Health care exchange contingency plan outlined
MONTPELIER — Gov. Peter Shumlin laid out a contingency plan Thursday that will delay the mandate for health insurance coverage on the state’s health care exchange until March 31 after a key test of the online payment system failed Wednesday night.
Vermont Health Connect, the state’s version of the online health insurance marketplaces required under the Affordable Care Act, has been beset with technical glitches since it launched on Oct. 1.
The plan announced Thursday was a tacit admission of major failings in the system after weeks of expressing confidence that it would be fully functional around Nov. 1.
“The level of progress with Vermont Health Connect’s corrections has been slow enough so that I have determined that we need to add some additional options to ensure that Vermonters have no fear that they will lose coverage if they can’t find a way to navigate the system before the Jan. 1 deadline,” Shumlin told reporters at his weekly news conference.
Vermont passed legislation mandating that individuals and small businesses with 50 or fewer employees purchase health insurance on the exchange. But now, with a malfunctioning website and uncertainty when it will be fixed, the deadline will be extended.
The Department of Financial Regulation has issued a rule — permitted under Act 171 — to allow both individuals and employers to maintain current health care plans through March 31, even if they do not meet the new coverage requirements under ACA, said Shumlin, who was flanked by Republican Lt. Gov. Phil Scot, his senior health care team, Democratic legislative leaders and insurance company executives.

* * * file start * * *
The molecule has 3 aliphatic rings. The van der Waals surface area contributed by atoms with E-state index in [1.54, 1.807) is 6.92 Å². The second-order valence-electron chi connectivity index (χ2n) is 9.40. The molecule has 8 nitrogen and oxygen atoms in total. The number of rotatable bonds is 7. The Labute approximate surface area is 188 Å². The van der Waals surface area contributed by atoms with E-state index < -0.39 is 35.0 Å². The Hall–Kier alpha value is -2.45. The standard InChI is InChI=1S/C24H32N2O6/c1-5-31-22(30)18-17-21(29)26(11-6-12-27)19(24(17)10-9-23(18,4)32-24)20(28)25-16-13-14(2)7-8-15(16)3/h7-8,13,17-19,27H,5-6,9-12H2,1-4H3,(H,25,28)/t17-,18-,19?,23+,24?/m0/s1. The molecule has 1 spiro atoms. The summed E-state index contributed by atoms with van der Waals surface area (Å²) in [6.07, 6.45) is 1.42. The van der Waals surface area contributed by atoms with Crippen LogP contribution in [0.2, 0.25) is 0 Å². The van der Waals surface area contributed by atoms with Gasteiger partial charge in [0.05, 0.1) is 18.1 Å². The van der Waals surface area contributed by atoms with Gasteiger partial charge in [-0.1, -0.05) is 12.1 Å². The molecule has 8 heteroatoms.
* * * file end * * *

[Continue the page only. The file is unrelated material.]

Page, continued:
Small businesses, meanwhile, will be able to obtain insurance plans for employees directly with Blue Cross Blue Shield and MVP Health Care, the state’s two insurers.
Under ACA, insurance carriers can be considered “agents” of the exchange system and sell insurance plans directly to employers, bypassing the need for the exchange site. Shumlin small businesses choosing this transitional option will make payments to the insurance carriers directly rather than through the exchange.
“Those two additional options should give Vermonters going into the holiday season a predictability and ease of mind that I believe they deserve given the technical problems we’ve been having,” Shumlin said. “To know that they can go to sleep tonight know that there is now way they will lose insurance on Jan. 1 if the website continues to struggle.”
Vermonters currently enrolled in Vermont Health Access Plan or Catamount Health will still transition to new plans under ACA on Jan. 1, according to Shumlin. Anyone under 138 percent of the poverty level will automatically roll in Medicaid plans. The state has already sent letters outlining that process, he said.
Vermonters above 138 percent of the poverty level receiving health care benefits through VHAP or Catamount will still be enrolled in Vermont Health Connect using paper applications and the exchange site if possible.
“We’re going to be working diligently with them to get them signed up by Jan. 1,” Shumlin said.
Underscoring the severity of the website’s problems, Shumlin said those plans could still be extended to March 31 if the exchange site problems persist.